Stuck for ideas of what to watch next? Browse our selection of genres and decades to find hidden movie gems or rediscover old time classics.
From thrilling page turners to beautiful novels, we present you books and authors similar to the ones you love. Enjoy our recommendations – from bookworms for bookworms.
If you share our passion for music, have a browse through our list of genres and discover unmissable artists and songs from the past 50 years. You’ll find a bit of old, a bit of new and a bit of something you probably have never heard of before.
Whatever type of game you’re looking for, you’ll surely find one that tickles your fancy here. Choose your next favourite from one of our wonderful articles and get playing!
For personalised movie suggestions go to itcher.
When Kids was first released in 1995, no one knew what kind of impact it would have on its audience. Written by Harmony Korine and directed by the legendary Larry Clark, this film prides itself on its authenticity and mock-documentary style.
It tells the story of Telly (Leo Fitzpatrick), his liberal take on sexuality, and his obsession with virgins. The movie opens to Telly talking a twelve-year old into having sex with him. That in itself is pretty scary, but unbeknownst to him, he is also HIV positive.
Janet Maslin from The New York Times called Kids a “wake-up call to the modern world” – no one could have said it better. This movie is eye-opening for a young audience as much as for an older audience – parents in particular.
If you’re looking for other movies like Kids to frighten your parents with, try these shocking portrayals of teenage life!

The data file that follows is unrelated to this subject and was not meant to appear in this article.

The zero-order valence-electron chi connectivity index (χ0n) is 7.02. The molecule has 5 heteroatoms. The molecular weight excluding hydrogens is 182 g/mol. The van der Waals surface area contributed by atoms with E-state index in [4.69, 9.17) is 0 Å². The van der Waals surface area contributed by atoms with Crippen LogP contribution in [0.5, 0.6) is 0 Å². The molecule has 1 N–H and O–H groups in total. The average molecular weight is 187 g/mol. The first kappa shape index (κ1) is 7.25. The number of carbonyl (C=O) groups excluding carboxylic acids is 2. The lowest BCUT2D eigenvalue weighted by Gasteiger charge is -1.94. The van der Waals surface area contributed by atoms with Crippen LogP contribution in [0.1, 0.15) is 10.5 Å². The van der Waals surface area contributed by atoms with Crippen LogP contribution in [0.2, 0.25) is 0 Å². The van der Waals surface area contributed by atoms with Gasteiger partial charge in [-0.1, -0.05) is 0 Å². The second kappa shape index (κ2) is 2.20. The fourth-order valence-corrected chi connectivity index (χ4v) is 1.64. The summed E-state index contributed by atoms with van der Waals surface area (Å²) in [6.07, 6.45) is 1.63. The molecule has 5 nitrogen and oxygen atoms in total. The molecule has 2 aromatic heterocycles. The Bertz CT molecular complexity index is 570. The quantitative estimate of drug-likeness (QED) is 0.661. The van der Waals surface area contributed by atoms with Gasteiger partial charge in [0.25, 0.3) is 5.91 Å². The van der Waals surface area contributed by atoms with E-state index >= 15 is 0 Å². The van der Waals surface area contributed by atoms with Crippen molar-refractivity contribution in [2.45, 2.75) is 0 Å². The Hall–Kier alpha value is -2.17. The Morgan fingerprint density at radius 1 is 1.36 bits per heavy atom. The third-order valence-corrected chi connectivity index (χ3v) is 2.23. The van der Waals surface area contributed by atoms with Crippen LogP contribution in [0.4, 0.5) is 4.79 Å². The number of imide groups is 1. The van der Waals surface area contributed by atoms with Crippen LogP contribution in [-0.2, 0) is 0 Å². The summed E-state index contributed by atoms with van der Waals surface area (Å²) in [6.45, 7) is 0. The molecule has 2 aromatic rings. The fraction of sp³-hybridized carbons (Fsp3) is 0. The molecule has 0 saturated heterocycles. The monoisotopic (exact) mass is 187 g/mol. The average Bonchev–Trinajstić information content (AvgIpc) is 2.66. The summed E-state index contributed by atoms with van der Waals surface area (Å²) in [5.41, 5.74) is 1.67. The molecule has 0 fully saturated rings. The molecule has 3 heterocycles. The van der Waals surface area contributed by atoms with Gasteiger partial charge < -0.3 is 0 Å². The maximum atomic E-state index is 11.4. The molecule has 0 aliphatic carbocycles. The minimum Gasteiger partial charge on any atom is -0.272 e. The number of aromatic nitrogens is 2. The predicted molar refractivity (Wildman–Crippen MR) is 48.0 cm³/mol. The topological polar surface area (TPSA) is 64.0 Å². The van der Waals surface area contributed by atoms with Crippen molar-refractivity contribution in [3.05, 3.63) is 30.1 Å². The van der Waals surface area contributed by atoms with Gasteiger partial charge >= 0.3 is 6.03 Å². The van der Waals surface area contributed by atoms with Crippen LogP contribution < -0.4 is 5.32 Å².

When we are first introduced to thirteen-year-old Tracy Freeland (Evan Rachel Wood), she is a shy, sensitive girl who is still very much in tune with being a child. She likes writing poetry and isn’t all that interested in fashion and boys.
All that changes when she notices her school’s Miss Popular Evie Zamora (Nikki Reed), who dresses provocatively and gets up to all kinds of teenage mischief such as drinking, drugging and fooling around with boys. Feeling the peer pressure, Tracy decides to change her appearance and circle of friends.
Within the course of 100 minutes, we see Tracy changing from an innocent little girl into a thieving, lying, drug-taking and overwhelmed teenaged disaster. The audience becomes torn between feeling sorry for her and wanting to slap her back into order.
For more films like ‘Thirteen’, have a look at this article.
Based on James St. James’ memoir, Disco Bloodbath tells the story of the infamous party promoter, Michael Alig, the “King of the Club Kids”. Clad in extravagant costumes and generous make-up, the Club Kids ruled the venues of New York in the late 80s and early 90s.
Michael Alig (Macaulay Culkin) was a rosy-cheeked momma’s boy before moving to New York, where he meets the flamboyant James St. James (Seth Green). James St. James teaches Michael everything there is to know about the New York party scene, including the “rules of fabulousness”.